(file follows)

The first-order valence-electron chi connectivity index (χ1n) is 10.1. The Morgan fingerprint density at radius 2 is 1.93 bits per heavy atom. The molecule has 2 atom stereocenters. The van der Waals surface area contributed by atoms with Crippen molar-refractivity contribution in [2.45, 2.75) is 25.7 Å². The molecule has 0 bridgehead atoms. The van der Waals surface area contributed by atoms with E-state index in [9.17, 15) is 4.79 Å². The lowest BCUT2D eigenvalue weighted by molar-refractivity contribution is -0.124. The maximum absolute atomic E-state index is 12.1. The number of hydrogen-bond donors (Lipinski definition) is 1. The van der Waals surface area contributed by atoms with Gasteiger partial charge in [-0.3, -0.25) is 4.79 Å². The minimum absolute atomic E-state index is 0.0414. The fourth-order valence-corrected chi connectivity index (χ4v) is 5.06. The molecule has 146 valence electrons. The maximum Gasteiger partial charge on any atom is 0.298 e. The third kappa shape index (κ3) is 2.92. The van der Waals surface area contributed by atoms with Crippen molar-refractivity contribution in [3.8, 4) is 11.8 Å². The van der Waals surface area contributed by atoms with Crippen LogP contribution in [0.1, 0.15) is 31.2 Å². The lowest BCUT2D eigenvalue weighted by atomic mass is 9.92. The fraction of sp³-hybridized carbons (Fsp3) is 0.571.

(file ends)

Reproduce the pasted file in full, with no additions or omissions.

The first-order valence-electron chi connectivity index (χ1n) is 10.1. The Morgan fingerprint density at radius 2 is 1.93 bits per heavy atom. The molecule has 2 atom stereocenters. The van der Waals surface area contributed by atoms with Crippen molar-refractivity contribution in [2.45, 2.75) is 25.7 Å². The molecule has 0 bridgehead atoms. The van der Waals surface area contributed by atoms with E-state index in [9.17, 15) is 4.79 Å². The lowest BCUT2D eigenvalue weighted by molar-refractivity contribution is -0.124. The maximum absolute atomic E-state index is 12.1. The number of hydrogen-bond donors (Lipinski definition) is 1. The van der Waals surface area contributed by atoms with Gasteiger partial charge in [-0.3, -0.25) is 4.79 Å². The minimum absolute atomic E-state index is 0.0414. The fourth-order valence-corrected chi connectivity index (χ4v) is 5.06. The molecule has 146 valence electrons. The maximum Gasteiger partial charge on any atom is 0.298 e. The third kappa shape index (κ3) is 2.92. The van der Waals surface area contributed by atoms with Crippen molar-refractivity contribution in [3.8, 4) is 11.8 Å². The van der Waals surface area contributed by atoms with Crippen LogP contribution in [0.1, 0.15) is 31.2 Å². The lowest BCUT2D eigenvalue weighted by atomic mass is 9.92. The fraction of sp³-hybridized carbons (Fsp3) is 0.571.